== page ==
8) Responsibility. I am responsible for my own actions and their consequences. And I have the power to create change in my life. Yes, there is the Law of Return, that what you send out comes back to you, but there is no one leading me astray: Satan is not part of Paganism, not part of our pantheons – he strictly belongs to the Judeo/Christian/Islamic tradition.
9) I don’t have to follow a set of rule written by men thousands of years ago. All I have to do to understand the laws of my religion is go out into the world and observe.
10) I don’t have to feel guilty, dirty, or unclean for having sexual thoughts or fantasies: sex is also natural, and part of the natural world. “Sex” seemed like a taboo word to me growing up, but The God and Goddess are not celibate.
On a (primarily) cross stitch related message board that I frequent, there is a handful of Pagans and we started a Daily Pagan thread. It’s marked as OT (Off Topic) and as REL(igious) in nature. All are welcome to come and read and ask questions, etc, but they need to expect that some things will be from a Pagan perspective. (Mostly we just talk about our day to day lives.)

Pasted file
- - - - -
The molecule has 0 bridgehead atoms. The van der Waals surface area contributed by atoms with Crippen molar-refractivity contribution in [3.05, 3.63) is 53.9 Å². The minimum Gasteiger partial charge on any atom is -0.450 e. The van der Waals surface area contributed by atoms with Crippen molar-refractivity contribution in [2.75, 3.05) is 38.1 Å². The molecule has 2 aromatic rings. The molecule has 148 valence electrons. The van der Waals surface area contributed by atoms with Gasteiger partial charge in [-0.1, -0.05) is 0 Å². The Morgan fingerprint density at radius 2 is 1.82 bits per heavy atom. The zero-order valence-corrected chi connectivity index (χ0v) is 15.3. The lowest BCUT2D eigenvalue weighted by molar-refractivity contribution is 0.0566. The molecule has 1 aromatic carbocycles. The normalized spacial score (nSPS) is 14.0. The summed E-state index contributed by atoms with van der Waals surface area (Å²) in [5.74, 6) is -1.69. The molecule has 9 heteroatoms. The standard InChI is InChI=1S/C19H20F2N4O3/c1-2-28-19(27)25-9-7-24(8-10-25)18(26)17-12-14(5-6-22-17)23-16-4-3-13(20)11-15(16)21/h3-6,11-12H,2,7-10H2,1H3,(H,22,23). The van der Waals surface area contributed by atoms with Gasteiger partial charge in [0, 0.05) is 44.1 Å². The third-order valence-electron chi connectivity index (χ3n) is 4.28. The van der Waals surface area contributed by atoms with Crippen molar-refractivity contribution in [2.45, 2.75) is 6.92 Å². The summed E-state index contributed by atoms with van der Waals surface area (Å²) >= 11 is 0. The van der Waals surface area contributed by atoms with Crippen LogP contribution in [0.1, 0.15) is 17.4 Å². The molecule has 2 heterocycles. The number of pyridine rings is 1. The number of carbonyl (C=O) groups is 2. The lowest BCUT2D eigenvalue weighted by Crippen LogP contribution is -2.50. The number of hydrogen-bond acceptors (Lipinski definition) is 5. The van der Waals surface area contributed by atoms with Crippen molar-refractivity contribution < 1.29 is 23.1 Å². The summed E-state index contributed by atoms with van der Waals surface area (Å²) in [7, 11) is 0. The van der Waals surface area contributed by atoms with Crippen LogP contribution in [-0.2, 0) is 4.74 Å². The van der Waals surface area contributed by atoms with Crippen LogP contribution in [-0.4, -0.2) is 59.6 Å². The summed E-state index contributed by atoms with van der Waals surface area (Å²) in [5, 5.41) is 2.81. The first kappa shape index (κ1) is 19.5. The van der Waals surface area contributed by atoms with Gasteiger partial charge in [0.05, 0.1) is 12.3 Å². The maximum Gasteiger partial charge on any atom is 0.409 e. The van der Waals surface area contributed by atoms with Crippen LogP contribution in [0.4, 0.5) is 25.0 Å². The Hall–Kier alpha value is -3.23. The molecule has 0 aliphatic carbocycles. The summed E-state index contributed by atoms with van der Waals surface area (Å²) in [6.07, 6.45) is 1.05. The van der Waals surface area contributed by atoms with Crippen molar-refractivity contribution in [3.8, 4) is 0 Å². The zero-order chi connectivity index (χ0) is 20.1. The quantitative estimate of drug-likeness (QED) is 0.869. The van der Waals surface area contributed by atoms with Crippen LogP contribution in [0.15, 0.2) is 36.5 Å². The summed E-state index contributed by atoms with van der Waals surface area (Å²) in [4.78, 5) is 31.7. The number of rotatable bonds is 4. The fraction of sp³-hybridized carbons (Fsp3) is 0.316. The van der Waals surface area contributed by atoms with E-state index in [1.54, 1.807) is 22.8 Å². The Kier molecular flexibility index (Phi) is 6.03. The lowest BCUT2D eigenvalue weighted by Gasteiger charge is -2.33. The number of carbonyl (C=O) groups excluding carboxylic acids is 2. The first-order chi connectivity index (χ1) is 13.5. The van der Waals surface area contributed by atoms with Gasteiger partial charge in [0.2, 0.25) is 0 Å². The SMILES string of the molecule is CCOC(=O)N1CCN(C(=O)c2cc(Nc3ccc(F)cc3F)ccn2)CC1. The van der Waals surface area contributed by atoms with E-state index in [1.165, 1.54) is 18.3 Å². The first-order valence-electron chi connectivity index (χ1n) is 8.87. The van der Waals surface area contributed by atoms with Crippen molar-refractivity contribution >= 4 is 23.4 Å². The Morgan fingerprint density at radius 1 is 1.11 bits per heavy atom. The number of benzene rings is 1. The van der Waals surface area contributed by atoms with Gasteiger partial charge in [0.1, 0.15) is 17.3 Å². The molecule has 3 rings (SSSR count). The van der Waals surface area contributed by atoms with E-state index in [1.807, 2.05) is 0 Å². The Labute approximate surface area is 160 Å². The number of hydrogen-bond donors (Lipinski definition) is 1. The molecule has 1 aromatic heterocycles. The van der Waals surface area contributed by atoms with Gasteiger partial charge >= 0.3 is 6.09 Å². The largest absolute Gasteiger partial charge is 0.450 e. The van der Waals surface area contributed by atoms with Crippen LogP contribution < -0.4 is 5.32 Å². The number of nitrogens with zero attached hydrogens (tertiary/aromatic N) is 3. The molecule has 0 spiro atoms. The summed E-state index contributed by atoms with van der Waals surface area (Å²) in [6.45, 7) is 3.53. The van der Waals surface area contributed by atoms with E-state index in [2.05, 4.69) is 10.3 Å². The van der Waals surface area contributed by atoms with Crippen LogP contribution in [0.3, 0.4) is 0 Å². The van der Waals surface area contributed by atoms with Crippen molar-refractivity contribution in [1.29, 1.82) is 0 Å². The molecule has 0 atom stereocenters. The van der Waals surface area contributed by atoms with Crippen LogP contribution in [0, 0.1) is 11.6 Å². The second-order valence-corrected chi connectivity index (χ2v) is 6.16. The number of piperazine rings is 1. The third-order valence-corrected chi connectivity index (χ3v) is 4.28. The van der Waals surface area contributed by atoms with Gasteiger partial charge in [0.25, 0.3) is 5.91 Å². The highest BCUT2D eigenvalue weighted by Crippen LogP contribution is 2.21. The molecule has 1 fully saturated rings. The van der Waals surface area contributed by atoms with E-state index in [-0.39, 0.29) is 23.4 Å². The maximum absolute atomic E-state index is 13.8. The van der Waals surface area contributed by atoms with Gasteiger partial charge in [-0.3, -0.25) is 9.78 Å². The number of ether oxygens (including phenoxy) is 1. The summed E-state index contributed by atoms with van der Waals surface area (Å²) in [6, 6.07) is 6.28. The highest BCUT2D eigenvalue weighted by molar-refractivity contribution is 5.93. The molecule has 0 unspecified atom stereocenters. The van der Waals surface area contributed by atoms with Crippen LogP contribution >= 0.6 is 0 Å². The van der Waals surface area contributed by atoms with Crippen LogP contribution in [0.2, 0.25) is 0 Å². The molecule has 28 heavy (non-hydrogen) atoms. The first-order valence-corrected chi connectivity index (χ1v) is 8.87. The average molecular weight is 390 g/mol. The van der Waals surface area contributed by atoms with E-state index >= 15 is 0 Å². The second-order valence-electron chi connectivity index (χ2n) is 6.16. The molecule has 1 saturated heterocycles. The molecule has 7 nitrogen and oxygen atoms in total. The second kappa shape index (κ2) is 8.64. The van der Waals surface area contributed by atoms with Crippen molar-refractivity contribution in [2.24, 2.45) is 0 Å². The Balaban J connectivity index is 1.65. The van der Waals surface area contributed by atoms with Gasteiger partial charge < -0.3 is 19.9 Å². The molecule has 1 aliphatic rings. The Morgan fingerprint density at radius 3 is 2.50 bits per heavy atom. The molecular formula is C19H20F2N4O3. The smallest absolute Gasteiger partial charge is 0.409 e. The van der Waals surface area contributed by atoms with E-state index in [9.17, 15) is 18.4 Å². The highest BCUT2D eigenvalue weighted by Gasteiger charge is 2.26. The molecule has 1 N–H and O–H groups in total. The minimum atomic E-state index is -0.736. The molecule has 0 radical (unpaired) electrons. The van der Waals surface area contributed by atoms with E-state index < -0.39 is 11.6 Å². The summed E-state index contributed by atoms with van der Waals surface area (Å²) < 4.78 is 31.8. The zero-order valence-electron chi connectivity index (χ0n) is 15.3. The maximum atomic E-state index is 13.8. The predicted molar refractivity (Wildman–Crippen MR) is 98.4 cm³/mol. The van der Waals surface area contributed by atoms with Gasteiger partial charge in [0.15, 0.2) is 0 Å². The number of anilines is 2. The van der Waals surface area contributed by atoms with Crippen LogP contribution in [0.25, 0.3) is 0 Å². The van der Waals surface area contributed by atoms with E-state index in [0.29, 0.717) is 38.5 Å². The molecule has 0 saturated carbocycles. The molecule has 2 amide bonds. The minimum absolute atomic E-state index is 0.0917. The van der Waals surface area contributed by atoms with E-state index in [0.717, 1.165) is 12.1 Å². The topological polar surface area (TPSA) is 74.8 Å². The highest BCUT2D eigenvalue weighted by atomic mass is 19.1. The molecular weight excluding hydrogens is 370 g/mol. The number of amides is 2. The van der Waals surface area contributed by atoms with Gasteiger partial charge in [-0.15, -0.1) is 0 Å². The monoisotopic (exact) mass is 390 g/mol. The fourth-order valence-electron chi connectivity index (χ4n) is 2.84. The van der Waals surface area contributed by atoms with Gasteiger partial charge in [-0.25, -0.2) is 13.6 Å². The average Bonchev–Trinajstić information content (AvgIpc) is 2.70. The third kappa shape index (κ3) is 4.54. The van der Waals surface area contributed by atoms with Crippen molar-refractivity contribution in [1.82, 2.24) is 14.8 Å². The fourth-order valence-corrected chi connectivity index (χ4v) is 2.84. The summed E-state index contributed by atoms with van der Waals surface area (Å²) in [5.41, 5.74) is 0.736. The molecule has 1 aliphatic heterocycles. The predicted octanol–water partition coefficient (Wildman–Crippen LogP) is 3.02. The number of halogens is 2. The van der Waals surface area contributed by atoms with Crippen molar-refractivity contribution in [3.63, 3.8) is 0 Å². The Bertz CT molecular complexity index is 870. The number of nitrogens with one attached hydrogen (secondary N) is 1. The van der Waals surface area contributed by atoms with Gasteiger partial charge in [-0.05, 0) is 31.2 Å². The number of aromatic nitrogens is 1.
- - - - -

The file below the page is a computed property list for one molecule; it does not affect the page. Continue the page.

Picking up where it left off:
One of our many lurkers posted that Summer Solstice always seemed to come too soon and then we begin to lose daylight. That got me started thinking…
One of my favorite things about Paganism is the Wheel of the Year, and the lessons that it teaches. Pagans know that just as the light doesn’t last forever, neither does the darkness.
And that led to the realization that the balance between dark and light is achieved not on the points of equality, but in the flow from one to another.
May we all find balance as the wheel turns.
It’s that time of year again… the start of summer.
This can be a rough Sabbat for a solitary, as the focus is so heavily on sexuality and lust and fertility and procreation. (In fact, being asexual in orientation, this really is the hardest Sabbat for me to get a handle on emotionally, and the hardest to connect with the energy of.)
But there are other forms of creation and passion besides sex.
Beltane might be a good time to plant a garden, weather permitting. Here in Western Pennsylvania the weather is almost reliable by Beltane: there may still be some frosts, but rarely freezes. (Although the way this year’s weather has been acting I wouldn’t be surprised to see snow!)